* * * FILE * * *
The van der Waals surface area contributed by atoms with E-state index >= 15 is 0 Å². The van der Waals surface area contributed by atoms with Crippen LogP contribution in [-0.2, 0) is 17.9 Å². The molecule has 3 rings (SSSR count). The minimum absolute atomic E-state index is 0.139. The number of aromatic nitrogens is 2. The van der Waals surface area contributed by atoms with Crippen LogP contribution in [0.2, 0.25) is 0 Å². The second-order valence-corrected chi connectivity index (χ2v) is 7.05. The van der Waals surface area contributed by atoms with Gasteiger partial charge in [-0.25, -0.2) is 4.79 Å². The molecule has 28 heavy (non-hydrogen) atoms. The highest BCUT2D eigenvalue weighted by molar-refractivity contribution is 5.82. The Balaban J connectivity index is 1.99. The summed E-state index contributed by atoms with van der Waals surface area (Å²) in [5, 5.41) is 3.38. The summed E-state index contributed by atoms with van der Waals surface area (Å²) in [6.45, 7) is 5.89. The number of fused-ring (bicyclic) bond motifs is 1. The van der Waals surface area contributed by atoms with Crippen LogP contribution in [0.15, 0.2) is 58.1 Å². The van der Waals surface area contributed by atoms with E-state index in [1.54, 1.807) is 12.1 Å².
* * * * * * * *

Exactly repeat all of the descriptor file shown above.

The van der Waals surface area contributed by atoms with E-state index >= 15 is 0 Å². The van der Waals surface area contributed by atoms with Crippen LogP contribution in [-0.2, 0) is 17.9 Å². The molecule has 3 rings (SSSR count). The minimum absolute atomic E-state index is 0.139. The number of aromatic nitrogens is 2. The van der Waals surface area contributed by atoms with Crippen LogP contribution in [0.2, 0.25) is 0 Å². The second-order valence-corrected chi connectivity index (χ2v) is 7.05. The van der Waals surface area contributed by atoms with Gasteiger partial charge in [-0.25, -0.2) is 4.79 Å². The molecule has 28 heavy (non-hydrogen) atoms. The highest BCUT2D eigenvalue weighted by molar-refractivity contribution is 5.82. The Balaban J connectivity index is 1.99. The summed E-state index contributed by atoms with van der Waals surface area (Å²) in [5, 5.41) is 3.38. The summed E-state index contributed by atoms with van der Waals surface area (Å²) in [6.45, 7) is 5.89. The number of fused-ring (bicyclic) bond motifs is 1. The van der Waals surface area contributed by atoms with Crippen LogP contribution in [0.15, 0.2) is 58.1 Å². The van der Waals surface area contributed by atoms with E-state index in [1.54, 1.807) is 12.1 Å².